Latino or Hispanic: What's in a Label?

Thursday, April 19, 2012

Latino and Hispanic: they're terms that a lot of Americans are asked to choose between when identifying themselves on the census, in official paperwork, and in everyday conversation. But according to a new poll by the Pew Hispanic Center, most adults of Latin American descent prefer not to use either. Instead, the respondents said they preferred to identify themselves by their country of origin.

But there's more to the story than just that. And a lot of it depends on where in the United States you happen to live. Jill Replogle is a reporter for KPBS San Diego’s Fronteras Desk. Her new piece for Fronteras is called "'Latino Or 'Hispanic:' What's In A Name?" Gustavo Arellano is the editor of OC Weekly. He also writes the column ¡Ask a Mexican! and is the author of the new book "Taco USA: How Mexican Food Conquered America."

Guests:

Gustavo Arellano and Jill Replogle

Produced by:

Ben Gottlieb and Kristen Meinzer

Comments [13]

DS from West of the Hudson

I think Gustavo Arellano was complaining WAY too much in this segment. He said the media should just talk to hispanics/latinos, but he himself mentioned earlier in the piece, as others did, that people in these groups for the most part don't identify themselves by either of those terms, but rather by their country of origin.

Perhaps Mr. Arellano would like to help the media by spelling out all the nationalities he feels the media should talk to-- Mexican, Dominican, Cuban, Puerto Rican, Salvadoran, Nicaraguan, Honduran, Guatemalan, etc.? And maybe he could also tell what percentage of hispanics from each country the media should to (say, 52% of the people should be Mexican, 35% PR, etc.)

P.S. Speaking of such terms, I also am not satisfied with (and don't use) "African American," because in a place as diverse as NYC, many blacks I encounter aren't from Africa but from Haiti, Surinam, etc. In addition, some of these people are recent immigrants from other countries, and wouldn't consider themselves "Americans" any more than they would "African."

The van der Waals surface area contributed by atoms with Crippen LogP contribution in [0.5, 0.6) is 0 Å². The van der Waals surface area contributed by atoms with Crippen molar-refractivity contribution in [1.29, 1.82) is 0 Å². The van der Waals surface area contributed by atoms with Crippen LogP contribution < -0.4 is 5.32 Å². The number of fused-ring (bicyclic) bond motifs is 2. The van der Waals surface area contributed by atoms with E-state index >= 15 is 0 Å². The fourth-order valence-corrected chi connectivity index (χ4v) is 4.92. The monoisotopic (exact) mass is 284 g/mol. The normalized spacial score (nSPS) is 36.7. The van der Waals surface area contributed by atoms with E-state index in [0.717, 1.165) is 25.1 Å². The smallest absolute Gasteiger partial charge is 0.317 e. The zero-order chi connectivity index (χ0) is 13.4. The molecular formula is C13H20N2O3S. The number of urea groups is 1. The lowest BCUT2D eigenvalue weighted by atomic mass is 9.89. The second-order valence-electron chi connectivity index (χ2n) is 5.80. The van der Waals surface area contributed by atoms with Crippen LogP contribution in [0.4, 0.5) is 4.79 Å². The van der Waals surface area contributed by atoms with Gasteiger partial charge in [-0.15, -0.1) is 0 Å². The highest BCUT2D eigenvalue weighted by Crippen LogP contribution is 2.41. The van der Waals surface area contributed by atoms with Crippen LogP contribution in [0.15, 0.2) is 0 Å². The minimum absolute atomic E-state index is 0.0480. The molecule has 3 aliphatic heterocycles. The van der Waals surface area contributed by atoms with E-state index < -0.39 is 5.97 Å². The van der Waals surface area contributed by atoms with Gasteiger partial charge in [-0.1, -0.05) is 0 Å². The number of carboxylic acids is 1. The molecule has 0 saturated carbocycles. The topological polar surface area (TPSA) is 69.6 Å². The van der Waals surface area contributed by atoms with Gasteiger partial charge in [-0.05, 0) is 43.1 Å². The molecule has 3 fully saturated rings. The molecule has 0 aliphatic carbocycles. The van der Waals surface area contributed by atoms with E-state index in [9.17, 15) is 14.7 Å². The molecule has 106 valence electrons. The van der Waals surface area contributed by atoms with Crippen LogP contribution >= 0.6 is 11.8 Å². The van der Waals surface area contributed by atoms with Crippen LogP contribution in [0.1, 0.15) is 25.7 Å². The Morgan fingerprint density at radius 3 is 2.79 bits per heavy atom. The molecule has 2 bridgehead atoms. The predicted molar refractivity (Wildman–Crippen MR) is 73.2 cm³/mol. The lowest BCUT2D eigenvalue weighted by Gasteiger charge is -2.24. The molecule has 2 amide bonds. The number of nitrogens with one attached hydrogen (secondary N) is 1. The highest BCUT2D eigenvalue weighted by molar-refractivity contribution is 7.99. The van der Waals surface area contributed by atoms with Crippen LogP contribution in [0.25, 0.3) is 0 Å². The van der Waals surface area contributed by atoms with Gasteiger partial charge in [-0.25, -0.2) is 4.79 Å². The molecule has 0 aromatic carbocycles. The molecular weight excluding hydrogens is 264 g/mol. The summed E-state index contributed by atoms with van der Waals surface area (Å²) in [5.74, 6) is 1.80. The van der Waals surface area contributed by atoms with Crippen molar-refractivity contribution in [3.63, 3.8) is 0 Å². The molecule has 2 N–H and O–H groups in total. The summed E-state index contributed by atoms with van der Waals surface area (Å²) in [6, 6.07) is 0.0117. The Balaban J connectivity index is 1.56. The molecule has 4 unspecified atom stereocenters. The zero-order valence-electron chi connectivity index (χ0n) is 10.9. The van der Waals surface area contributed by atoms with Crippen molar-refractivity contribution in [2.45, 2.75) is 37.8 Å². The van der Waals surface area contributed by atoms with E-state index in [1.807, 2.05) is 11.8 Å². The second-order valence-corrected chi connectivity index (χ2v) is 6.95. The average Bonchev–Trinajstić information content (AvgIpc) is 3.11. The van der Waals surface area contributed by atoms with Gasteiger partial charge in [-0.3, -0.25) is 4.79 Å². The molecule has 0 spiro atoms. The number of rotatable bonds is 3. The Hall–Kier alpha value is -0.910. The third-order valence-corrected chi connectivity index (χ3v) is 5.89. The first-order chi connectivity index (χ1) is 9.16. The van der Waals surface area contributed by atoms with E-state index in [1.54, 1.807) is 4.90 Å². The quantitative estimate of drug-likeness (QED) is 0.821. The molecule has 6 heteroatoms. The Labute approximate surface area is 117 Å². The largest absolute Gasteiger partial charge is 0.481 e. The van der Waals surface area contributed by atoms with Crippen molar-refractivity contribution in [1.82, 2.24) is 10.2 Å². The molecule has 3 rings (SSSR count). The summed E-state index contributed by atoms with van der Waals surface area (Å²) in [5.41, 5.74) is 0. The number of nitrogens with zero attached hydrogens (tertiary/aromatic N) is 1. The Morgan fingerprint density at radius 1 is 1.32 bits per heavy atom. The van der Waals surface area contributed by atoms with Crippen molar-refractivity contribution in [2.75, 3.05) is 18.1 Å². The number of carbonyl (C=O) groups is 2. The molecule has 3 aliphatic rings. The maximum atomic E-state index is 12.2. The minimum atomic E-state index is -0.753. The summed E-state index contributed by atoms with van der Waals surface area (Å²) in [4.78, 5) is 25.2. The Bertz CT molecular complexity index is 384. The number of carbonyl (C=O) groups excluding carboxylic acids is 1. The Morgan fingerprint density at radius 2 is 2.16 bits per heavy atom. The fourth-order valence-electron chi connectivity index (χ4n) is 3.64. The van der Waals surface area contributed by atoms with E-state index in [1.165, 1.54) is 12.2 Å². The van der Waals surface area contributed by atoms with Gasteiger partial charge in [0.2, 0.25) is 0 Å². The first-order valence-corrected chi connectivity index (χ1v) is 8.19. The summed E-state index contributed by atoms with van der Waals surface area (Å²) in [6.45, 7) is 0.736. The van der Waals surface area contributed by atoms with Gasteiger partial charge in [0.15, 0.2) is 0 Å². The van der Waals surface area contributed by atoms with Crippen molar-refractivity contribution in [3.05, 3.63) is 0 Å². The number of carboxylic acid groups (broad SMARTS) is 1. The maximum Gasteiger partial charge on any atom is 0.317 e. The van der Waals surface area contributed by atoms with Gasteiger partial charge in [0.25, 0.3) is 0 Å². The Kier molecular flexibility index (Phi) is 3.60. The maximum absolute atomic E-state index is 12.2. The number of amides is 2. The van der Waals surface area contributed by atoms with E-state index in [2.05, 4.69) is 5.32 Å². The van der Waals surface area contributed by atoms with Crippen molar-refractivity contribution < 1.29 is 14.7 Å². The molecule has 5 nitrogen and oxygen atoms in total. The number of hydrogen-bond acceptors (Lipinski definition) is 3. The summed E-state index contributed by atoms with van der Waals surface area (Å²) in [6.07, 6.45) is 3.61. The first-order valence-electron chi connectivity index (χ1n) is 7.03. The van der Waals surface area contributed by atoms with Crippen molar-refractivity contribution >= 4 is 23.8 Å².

Apr. 20 2012 12:01 AM
Lorna M from Boston, MA

My sister and I joke that we are members of the D.I.R. "Daughters of the Industrial Revolution" (as opposed to the D.A.R.)For membership you don't have to prove your family came over on the Mayflower, but instead that you can't actually trace your ancestry back more tha two generations! :) Our mixed ethnic heritage includes English, French Canadian, Danish, and Jewish of unknown European ancestry. the last one was unknown even to our Grandfather who, abandoned at the age of two weeks andwas placed on the Orphan Trains at the age of 5, never knew in his lifetime that he was of Jewish ancestry and was raised as a "German Catholic". We only found this out long after his death by researching the orphanage records.

Apr. 19 2012 06:23 PM
Granpa Danl from New York, NY

Hispanola is where Chris Columbus first landed. His best friend was eventually Bartolome de las Casas, a conquistidor who became a dominican brother/priest, who became the first bishop there. Read about him and how he wrote to the King of Spain pleading for the care of indigenous people.

Apr. 19 2012 11:09 AM
Danilda Encarnacion from Hyde Park, MA

I am SO glad you asked!!!!!